Nuff said

    • ISIS September 15, 2016 at 9:58 am

      Why should the politicians “butt out” of the running of LIAT when they are the shareholders??!!

  2. Phil September 14, 2016 at 8:12 am

    #1. This article is to long and monotonous. #2- LIAT cannot be blamed for delays. The pilots and employees are not sitting there twiddling their thumbs. #3 The cause od the delay was not reported. #4 LIAT does not make and cannot be profitable on account of its high cost of operations. Those being employment expenses, and we know how ANU controls that with overstaffing at their airport. #5 excessive taxes, #6 high landing fees, #6 fuel charges. #7- Maintenance expenses. #8- Annual licenses fees plus more. What amazes me is that these regional politicians complain that LIAT is not serving their territory well and yet they don’t doy anything to help lower LIAT’s operating costs. They turn up at the airport and are given priority over paying customers, and in most cases causes the delays themselves as they often check in later than the scheduled departure, is walked from counter to their seat, while pompa-setting in their arrogant “don’t you know who I am” attitude. All this, together with other things such as aircraft weight checks, weather conditions, runway clearance, strong cross winds conditions plus a whole lot of other non flying conditions may cause delays. LIAT nor any other airline for that matter do not go out to delay their services without a due cause. If Clarice Modeste was delayed by an international airline especially one bringing tourists to GND, she would have shut her ass up and smiled or risk to get the captain identify her as unstable and will place the flight at risk, and either order her off the flight or have her arrested and detained and questioned at her destination, where she can be detained for up tyo 72 hours.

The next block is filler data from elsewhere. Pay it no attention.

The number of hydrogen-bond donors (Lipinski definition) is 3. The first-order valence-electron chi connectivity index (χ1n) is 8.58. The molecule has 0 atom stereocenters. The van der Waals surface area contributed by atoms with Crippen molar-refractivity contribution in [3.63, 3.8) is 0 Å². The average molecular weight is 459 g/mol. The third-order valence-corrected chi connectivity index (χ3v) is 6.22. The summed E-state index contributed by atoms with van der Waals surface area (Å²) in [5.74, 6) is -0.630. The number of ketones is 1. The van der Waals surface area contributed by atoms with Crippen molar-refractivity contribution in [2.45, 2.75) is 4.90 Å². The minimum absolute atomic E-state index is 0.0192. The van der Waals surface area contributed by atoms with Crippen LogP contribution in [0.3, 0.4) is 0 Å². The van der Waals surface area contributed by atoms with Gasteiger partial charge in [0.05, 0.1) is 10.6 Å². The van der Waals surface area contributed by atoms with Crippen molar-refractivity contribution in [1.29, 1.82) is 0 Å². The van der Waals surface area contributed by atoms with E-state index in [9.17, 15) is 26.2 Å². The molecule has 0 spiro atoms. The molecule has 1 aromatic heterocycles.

3. Tony Webster September 14, 2016 at 9:17 am

    ANU , and the over-staffing ( and more than a scintilla of corruption) has long been present there. If transferred or re-hubbed to Bim, this would NOT be a guarantee of flying through plain blue skies at 50% less fares, plus a better/ black bottom-line….but it would at least reinforce one thing: change would have a chance! This would be sooo much better, than a corporate death-in-slow-motion.